July 2, 2015
WILL BUNCH'S recent column is as pure a potpourri of leftist rhetoric as I have seen in some time. It's so blatant all I have to do is translate just some of his phrases into normal-ese to make my point. Here goes. He tells us that the (forced by political correctness) removal of the Confederate flag reminded him "of something remarkable that happened a quarter-century ago: the collapse of the Berlin Wall and the fall of the Iron Curtain. " Nonsense. Those things stood for a failed ideology from the nineteenth century; the Confederate flag (whether you like it or not)
June 6, 2015 |
I stood in front of the winner's circle at Belmont Park, ready to scribble some history into my notebook. A record crowd showed up, 120,139, all there for the same reason, that June day in 2004, to see if a horse from Philadelphia Park could capture the last leg of the Triple Crown. The whole sport was rooting for Smarty Jones. I stood next to a young Belmont Park jockey, dressed in a dapper gray suit. As he talked to his girlfriend on his cellphone, I scribbled down what he said: "They haven't thrown me out yet. Oh, honey, I wish you were here.
May 13, 2015 |
IT WAS every Sunday, Curtis Bunche said. Bunche and his son, Malcolm, would - like thousands of other Eagles fans - sit in front of the television and watch their beloved team. Malcolm loved watching Eagles greats like Tra Thomas, Brian Dawkins and Hugh Douglas. "A few times we did go to the game," Curtis Bunche said. "But we enjoyed it more so at home in front of the television than actually sitting in the stadium. That was every Sunday his entire life, really, growing up. " Now, Malcolm has a chance to wear an Eagles helmet on Sundays.
May 13, 2015 |
Mike Coccia would understand if he hears an occasional boo from the crowd while playing for the Eagles. The undrafted rookie center is a Bethlehem native and son of an Eagles season-ticket holder whose memories with his father include sitting in the 700 level at Veterans Stadium and collecting stories unfit to print. Malcolm Bunche, an undrafted lineman from Newark, Del., would understand, too. His father, Curtis Bunche, was an Eagles draft pick in 1979. Bunche grew up rooting for the Eagles less than one hour down I-95.
January 2, 2015 |
* MASTERPIECE: DOWNTON ABBEY. 9 p.m. Sunday, WHYY12. LAURA Carmichael knows all about the Jan Brady comparisons. Carmichael, whose "Downton Abbey" character, Lady Edith Crawley, has gotten the short end of more sticks in four seasons than the "Brady Bunch" middle daughter could ever have imagined, doesn't mind a bit. "She's smart, she's bookish. I get it. I love that and I sort of read that and embraced that," Carmichael said in an interview during a PBS event in Beverly Hills last summer to promote the show's fifth season.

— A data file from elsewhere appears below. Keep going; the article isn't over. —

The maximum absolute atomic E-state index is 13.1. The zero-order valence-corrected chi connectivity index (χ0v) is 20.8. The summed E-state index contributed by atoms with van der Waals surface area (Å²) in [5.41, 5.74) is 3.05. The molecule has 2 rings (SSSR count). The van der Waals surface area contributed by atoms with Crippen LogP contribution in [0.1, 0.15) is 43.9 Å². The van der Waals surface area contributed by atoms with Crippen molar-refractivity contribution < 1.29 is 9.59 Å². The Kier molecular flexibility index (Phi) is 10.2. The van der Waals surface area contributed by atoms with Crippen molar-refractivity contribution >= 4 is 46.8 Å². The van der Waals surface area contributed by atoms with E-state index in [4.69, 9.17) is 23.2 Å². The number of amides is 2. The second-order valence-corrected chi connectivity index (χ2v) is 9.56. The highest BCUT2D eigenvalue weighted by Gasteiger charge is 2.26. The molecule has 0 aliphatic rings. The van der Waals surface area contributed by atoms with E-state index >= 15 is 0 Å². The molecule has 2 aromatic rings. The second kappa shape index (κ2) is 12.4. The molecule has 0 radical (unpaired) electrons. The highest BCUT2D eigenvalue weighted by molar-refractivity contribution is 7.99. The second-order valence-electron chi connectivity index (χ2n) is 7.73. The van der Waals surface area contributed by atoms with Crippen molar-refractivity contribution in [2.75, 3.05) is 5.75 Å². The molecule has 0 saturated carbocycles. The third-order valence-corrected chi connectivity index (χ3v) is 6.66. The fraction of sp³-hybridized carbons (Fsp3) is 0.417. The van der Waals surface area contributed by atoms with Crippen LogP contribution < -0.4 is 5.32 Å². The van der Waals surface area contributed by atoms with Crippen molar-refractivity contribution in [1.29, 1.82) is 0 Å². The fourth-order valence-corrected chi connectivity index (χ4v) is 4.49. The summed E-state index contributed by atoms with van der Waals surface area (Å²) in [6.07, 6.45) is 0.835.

December 12, 2014 |
CITY COUNCIL finished off its final session of the year with grand overtures of jingle-bell ringing, flag waving, back slapping and a litany of bill passing before members broke for the holidays. Several new measures were introduced as well, to be debated in the coming year. The third time could be a charm for Councilman Bill Greenlee, who's pushing for paid sick leave for private companies. He introduced an ordinance yesterday that would require businesses with 10 or more workers to offer earned paid sick leave.
November 2, 2014 |
Since Newsies , the Walt-Disney-movie-turned-musical based on New York's Newsboy Strike of 1899 closes on Sunday, I will immediately say that if you like uplifting David-and-Goliath stories set to rousing music and filled with aggressive, gymnastics-propelled choreography, get tickets. Since Philadelphia also launches the 2014-15 national tour, I will offer my criticisms of a show that I enjoyed thoroughly, for as long as I could stand it. Alan Menken's music and Jack Feldman's lyrics strike a single note all night: yearning.
August 1, 2014
THE CRIMINAL GANG was ruthless and relentless: kidnapping and beating up victims, stealing money and property, and dealing drugs. What set them apart from an ordinary criminal cabal was not their greediness. What set them apart was that they were police. In the latest black eye on the Philadelphia Police Department, a 42-page federal indictment released yesterday describes in chilling language a "criminal organization" whose six members organized for the purpose of "generating money for the members through crimes including robbery, extortion, kidnapping and drug dealing and concealing those activities from law enforcement scrutiny.
July 2, 2014 |
SAY HELLO to a "person" who's rich, can buy a lot more political free speech than you can, and who now, apparently, has found religion. Behold the ever-more-powerful 21st-century American corporation - which yesterday continued its winning ways at the U.S. Supreme Court in two landmark rulings that came at the expense of women's health services and the power of organized labor. In one of the most closely watched cases of the 2013-14 term that ended yesterday, a divided high court ruled 5-4 that businesses - for religious reasons - can refuse to pay for their workers' birth control under Obamacare.
June 5, 2014 |
WASHINGTON - Kids, one thing you will learn in life, if you haven't already learned it, is that meetings rarely beget solutions, only more meetings. Thus, when your favorite baseball team starts holding them, it is usually a good time to begin investigating other sources of emotional fulfillment. Yesterday, when the doors to the visitor's clubhouse at Nationals Park were closed to the media, it was supposedly a thing, the same kind of thing as the radio interview in which Larry Bowa said the Phillies weren't playing like major leaguers, the kind of thing that carries folks with blogs and Twitter accounts and deadlines through news cycles, the kind of thing that adds an element of story to what would otherwise be another day spent chronicling the meaningless existence of a baseball team headed nowhere.